Springfield, Mo., started its City Ambassador Program last year, allowing city employees to obtain a broader perspective and understanding of how the city operates. City Manager Greg Burris stated the city is one of the most diverse organizations in Missouri, having an airport, zoo, art museum and cemetery in addition to typical municipal functions. And during the 11-month program, participants explored these varied departments one day a month, plus meet other city employees, giving them contacts in other departments.
“I started a similar program at Missouri State University,” said Burris. When he implemented the program in the city, Burris noted the department heads were skeptical but as CAmP started their skepticism disappeared and many wanted two program days in their departments.
“It’s been pretty successful,” said Sharon Smith, administrator to the deputy city manager and CAmP coordinator. “We’ve had 56 (applications) this year — the word is out. The best endorsement we can get is word of mouth.”
The class consists of 25 employees, a blended mix from 23 departments. “There is a little classroom time,” said Smith, noting most classes tend to be hands-on with field trips to different departments. “We try to make it as interactive as possible.” Program days have consisted of participants getting to drive a dump truck, make a sidewalk, watch police dog exercises, use the Jaws of Life and more. Smith and Burris stated they try to give each participant at least one “wow moment” during CAmP.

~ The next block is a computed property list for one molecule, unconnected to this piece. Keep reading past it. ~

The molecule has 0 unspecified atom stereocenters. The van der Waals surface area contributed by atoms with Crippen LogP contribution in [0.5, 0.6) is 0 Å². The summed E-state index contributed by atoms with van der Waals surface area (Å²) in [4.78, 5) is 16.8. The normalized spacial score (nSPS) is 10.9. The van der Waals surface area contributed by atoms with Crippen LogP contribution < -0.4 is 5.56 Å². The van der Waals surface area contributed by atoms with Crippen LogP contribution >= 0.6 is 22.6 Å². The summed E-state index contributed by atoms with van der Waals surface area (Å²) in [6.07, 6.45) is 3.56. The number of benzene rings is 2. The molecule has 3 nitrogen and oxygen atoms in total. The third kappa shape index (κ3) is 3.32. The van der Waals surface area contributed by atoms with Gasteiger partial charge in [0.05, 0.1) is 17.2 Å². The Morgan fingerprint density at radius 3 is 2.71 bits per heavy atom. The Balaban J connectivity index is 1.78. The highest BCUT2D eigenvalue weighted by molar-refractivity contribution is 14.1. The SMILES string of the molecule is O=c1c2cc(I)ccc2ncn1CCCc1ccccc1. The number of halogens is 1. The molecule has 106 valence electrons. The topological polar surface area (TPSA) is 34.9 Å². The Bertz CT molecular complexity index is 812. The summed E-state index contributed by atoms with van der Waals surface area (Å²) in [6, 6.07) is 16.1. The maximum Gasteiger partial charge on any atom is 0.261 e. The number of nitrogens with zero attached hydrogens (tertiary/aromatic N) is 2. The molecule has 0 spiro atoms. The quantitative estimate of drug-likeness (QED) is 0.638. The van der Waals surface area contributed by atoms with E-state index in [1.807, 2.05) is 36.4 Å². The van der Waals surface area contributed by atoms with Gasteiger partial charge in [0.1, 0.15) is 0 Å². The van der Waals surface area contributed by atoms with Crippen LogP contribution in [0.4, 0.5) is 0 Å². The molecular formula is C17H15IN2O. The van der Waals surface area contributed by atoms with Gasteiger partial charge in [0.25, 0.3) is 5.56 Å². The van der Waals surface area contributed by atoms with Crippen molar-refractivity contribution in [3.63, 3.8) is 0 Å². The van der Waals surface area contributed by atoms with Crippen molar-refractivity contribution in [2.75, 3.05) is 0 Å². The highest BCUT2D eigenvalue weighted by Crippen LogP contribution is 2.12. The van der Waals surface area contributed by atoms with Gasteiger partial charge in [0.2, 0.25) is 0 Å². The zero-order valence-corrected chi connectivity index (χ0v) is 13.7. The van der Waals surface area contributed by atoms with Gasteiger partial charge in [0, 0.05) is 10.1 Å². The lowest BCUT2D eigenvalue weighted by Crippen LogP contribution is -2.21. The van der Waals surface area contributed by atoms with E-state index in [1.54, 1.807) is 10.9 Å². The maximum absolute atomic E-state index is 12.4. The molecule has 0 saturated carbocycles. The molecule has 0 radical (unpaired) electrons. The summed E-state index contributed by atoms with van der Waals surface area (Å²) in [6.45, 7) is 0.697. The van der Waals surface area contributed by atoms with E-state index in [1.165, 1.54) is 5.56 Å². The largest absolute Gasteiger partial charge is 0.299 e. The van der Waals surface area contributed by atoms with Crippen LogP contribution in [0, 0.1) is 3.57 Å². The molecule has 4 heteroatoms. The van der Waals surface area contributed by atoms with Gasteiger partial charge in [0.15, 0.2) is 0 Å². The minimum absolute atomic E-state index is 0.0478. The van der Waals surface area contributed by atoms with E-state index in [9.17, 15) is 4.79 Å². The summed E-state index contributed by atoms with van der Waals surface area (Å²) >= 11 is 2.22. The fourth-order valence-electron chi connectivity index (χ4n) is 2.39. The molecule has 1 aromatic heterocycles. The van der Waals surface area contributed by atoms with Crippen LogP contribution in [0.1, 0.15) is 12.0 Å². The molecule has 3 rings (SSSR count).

“Each day they are doing something they haven’t done before,” said Burris.
Departments and department heads get competitive, in a good way, to help participants get those moments — with departments trying to one-up each other during their program days. Smith noted it really increases employees’ enjoyment of CAmP. Even Mayor Bob Stephens joined in on public works day, operating a backhoe.
This togetherness is further promoted with the golden goose traveling trophy, which goes to employees in different departments to recognize their work. It earned its name because geese fly together. “We are all in it together,” Burris said. “It’s the a-ha moment we want to achieve — that we are all in it together.
“This has become a feather in their professional career,” he added. “We have seen several promotions.” Program participants also receiveca 360-degree view of the city and how it all works. “They get an advantage over internal and external candidates. It helps to create a well-rounded employee.
“It gives new appreciation of what another employee’s role is,” continued Burris. “It also gives them appreciation about their own role in the organization. The key to developing a quality ambassadors program is selecting the right person as the program coordinator… The right person has to ‘get it,’ be detailed-oriented and be able to spin many plates to pull off each program day.”
For more about McMinnville’s succession plan, visit University of Tennessee’s Municipal Technical Advisory Service website, www.mtas.tennessee.edu. For information on Springfield’s CAmP program, visit www.springfieldmo.gov/camp.